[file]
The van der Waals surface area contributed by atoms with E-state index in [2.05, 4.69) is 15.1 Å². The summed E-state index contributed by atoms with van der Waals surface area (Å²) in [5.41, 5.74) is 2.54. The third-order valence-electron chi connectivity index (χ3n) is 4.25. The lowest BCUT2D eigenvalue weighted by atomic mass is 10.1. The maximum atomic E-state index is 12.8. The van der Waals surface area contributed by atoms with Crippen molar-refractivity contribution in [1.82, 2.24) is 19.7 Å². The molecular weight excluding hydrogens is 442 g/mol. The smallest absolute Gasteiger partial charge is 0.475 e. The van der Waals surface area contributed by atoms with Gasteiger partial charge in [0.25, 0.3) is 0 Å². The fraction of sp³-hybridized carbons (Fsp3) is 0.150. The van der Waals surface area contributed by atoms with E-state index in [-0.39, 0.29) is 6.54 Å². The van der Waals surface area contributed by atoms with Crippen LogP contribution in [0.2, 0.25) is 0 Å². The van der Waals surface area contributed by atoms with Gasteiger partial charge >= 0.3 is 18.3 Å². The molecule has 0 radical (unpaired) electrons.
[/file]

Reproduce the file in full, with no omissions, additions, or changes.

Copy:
The van der Waals surface area contributed by atoms with E-state index in [2.05, 4.69) is 15.1 Å². The summed E-state index contributed by atoms with van der Waals surface area (Å²) in [5.41, 5.74) is 2.54. The third-order valence-electron chi connectivity index (χ3n) is 4.25. The lowest BCUT2D eigenvalue weighted by atomic mass is 10.1. The maximum atomic E-state index is 12.8. The van der Waals surface area contributed by atoms with Crippen molar-refractivity contribution in [1.82, 2.24) is 19.7 Å². The molecular weight excluding hydrogens is 442 g/mol. The smallest absolute Gasteiger partial charge is 0.475 e. The van der Waals surface area contributed by atoms with Gasteiger partial charge in [0.25, 0.3) is 0 Å². The fraction of sp³-hybridized carbons (Fsp3) is 0.150. The van der Waals surface area contributed by atoms with E-state index in [-0.39, 0.29) is 6.54 Å². The van der Waals surface area contributed by atoms with Crippen LogP contribution in [0.2, 0.25) is 0 Å². The van der Waals surface area contributed by atoms with Gasteiger partial charge >= 0.3 is 18.3 Å². The molecule has 0 radical (unpaired) electrons.